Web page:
Venezuelan rival disputes Maduro win | Americas| North and South American news impacting on Europe | DW | 15.04.2013
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Venezuelan rival disputes Maduro win

Venezuela's electoral commission has declared acting President Nicolas Maduro the winning successor to his late mentor Hugo Chavez. Opposition rival Henrique Capriles has refused to recognize the election result.

Only 300,000 votes separated the two candidates after Sunday's vote, with Maduro placed by the commission at 50.7 percent of the vote compared to 49.1 percent for Capriles.

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Maduro calls on Capriles to concede election

"These are the irreversible results that the people have decided," National Electoral Council president Tibisay Lucena told a news conference.

But Capriles refused Monday to recognize the commission's declaration, saying "the result does not reflect the country's reality." He demanded a full vote recount.

The 40-year-old opposition leader, who also drew support from Venezuelan expats in the United States, had accused Venezuelan authorities of pressuring civil servants to vote for Maduro.

Maduro handpicked

Maduro, who was handpicked by Chavez before the former president died from cancer last month, told cheering supporters in Caracas that "this victory is another tribute to our commandante Hugo Chavez."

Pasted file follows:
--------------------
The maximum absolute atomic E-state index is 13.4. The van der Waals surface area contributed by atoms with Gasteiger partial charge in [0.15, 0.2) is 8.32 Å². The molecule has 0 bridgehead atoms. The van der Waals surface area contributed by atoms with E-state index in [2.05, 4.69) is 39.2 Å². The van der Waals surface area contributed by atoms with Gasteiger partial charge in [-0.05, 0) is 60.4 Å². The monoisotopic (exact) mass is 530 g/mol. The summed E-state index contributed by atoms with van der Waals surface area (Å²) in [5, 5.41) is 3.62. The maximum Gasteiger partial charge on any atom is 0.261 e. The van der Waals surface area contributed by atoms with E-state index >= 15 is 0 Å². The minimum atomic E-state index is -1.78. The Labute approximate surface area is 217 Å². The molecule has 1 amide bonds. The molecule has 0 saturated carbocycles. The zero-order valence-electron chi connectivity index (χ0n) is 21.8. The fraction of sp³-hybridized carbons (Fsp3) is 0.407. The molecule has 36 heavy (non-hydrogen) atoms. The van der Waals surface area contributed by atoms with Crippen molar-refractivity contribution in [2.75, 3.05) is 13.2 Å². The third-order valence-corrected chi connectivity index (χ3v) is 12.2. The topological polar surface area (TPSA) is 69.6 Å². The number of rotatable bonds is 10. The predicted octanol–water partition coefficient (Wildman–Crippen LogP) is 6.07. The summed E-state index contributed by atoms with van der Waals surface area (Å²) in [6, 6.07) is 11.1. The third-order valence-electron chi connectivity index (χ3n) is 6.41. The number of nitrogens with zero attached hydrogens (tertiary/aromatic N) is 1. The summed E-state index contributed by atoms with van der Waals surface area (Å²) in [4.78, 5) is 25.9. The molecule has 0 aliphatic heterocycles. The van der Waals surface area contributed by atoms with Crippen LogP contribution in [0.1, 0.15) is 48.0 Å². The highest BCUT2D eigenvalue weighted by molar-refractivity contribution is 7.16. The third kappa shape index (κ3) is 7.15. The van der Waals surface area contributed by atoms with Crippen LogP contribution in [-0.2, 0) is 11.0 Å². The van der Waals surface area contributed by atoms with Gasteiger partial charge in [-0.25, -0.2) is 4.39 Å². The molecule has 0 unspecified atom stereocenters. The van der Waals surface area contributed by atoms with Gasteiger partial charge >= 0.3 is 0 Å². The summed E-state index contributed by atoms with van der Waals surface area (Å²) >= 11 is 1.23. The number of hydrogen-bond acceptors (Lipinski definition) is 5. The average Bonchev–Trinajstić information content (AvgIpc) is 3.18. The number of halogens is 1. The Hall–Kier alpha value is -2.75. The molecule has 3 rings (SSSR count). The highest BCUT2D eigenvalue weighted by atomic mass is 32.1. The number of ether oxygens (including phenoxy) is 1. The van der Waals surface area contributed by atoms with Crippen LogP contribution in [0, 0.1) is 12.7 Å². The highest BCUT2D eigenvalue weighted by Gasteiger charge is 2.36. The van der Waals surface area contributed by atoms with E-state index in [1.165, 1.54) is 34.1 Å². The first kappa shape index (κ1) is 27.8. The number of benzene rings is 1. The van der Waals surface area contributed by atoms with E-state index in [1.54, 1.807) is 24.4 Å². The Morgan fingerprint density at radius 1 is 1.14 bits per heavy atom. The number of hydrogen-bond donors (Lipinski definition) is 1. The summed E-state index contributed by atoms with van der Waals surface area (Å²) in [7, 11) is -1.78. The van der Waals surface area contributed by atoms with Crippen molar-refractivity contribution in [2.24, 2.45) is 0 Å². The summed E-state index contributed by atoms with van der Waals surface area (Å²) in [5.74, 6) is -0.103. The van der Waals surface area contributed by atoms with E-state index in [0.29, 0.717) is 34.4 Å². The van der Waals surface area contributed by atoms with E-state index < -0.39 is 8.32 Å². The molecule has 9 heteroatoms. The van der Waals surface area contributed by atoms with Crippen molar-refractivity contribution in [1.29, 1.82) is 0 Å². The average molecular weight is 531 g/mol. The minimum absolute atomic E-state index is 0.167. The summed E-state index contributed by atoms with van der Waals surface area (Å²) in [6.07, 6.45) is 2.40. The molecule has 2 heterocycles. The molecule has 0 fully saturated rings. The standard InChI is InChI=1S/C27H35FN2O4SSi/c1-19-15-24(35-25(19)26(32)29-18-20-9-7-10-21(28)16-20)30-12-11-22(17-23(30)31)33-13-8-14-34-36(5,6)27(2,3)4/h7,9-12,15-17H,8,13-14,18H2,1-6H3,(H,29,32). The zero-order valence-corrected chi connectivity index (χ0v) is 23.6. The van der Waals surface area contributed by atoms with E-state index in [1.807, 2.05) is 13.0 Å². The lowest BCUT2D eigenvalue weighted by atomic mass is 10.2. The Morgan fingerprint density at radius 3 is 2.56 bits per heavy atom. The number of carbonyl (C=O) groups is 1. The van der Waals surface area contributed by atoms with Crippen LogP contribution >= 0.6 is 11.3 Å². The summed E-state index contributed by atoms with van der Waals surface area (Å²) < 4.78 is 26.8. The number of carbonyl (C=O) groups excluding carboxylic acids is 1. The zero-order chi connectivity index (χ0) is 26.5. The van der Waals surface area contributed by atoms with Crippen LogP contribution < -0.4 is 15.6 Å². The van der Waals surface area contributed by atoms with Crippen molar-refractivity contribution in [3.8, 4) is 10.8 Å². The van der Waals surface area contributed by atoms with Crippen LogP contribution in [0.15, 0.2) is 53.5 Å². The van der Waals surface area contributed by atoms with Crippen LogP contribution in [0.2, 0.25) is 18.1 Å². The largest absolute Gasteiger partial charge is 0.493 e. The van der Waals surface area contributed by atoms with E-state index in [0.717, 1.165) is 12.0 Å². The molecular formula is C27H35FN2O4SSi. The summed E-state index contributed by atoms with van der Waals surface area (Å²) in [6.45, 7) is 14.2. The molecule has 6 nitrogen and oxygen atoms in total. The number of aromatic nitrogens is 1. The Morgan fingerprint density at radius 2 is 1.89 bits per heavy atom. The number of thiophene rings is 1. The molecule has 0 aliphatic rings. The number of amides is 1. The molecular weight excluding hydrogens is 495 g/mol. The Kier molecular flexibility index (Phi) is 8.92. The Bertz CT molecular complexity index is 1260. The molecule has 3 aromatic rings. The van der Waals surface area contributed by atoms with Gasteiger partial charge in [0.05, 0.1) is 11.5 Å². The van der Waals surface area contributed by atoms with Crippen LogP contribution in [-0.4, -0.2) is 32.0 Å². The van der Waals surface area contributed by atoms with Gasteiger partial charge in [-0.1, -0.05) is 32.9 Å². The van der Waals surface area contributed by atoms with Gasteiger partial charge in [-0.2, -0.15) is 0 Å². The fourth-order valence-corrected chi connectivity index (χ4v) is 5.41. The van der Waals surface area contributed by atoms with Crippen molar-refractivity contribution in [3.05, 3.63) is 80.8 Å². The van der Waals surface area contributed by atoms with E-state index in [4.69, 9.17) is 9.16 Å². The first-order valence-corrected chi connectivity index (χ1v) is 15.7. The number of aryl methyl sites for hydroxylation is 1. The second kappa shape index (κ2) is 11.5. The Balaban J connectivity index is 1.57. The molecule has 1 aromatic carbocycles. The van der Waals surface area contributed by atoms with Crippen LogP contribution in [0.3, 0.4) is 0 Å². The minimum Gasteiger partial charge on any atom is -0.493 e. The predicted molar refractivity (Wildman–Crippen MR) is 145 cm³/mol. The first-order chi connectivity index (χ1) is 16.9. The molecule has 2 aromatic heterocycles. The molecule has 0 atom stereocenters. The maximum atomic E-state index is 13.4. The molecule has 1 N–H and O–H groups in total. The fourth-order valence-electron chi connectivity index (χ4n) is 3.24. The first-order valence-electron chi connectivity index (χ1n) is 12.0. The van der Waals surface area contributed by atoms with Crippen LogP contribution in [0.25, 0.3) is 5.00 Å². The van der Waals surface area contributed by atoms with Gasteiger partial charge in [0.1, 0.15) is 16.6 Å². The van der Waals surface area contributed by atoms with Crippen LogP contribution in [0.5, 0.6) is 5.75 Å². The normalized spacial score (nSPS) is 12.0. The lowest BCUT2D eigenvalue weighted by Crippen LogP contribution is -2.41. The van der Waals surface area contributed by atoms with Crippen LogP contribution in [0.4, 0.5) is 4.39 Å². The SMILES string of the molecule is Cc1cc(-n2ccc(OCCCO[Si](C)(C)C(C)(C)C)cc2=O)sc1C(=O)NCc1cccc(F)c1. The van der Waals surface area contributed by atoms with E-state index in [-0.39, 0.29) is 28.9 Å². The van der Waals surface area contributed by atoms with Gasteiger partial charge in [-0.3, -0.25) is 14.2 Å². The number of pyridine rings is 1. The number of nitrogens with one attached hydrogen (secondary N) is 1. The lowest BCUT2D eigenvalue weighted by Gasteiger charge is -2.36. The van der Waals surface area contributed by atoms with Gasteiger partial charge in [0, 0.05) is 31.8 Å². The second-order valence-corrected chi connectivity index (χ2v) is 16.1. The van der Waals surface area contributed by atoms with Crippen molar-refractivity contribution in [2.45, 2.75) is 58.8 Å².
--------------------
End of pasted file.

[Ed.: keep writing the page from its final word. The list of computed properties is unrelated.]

The 50-year-old former bus driver and trade union leader had served as foreign minister and vice president under Chavez who ruled Venezuela for 14 years with an oil revenue-based socialist revolution.

Chavez' policies, while popular among the poor, left other Venezuelans disenchanted because of high inflation, rising crime and food shortages.

Opinion surveys had given Maduro leads of 10 to 20 points during pre-election campaigning. His candidacy was backed by Chavez's leftist allies in the region, especially communist Cuba.

Capriles, who lost to Chavez by 11 points in a presidential election held last October, had sought to close the gap in his second shot at the presidency.

The electoral commission said voter turnout on Sunday was 78 percent, down from just over 80 percent in the October election that Chavez won.

ipj/mz (AP, AFP, dpa)

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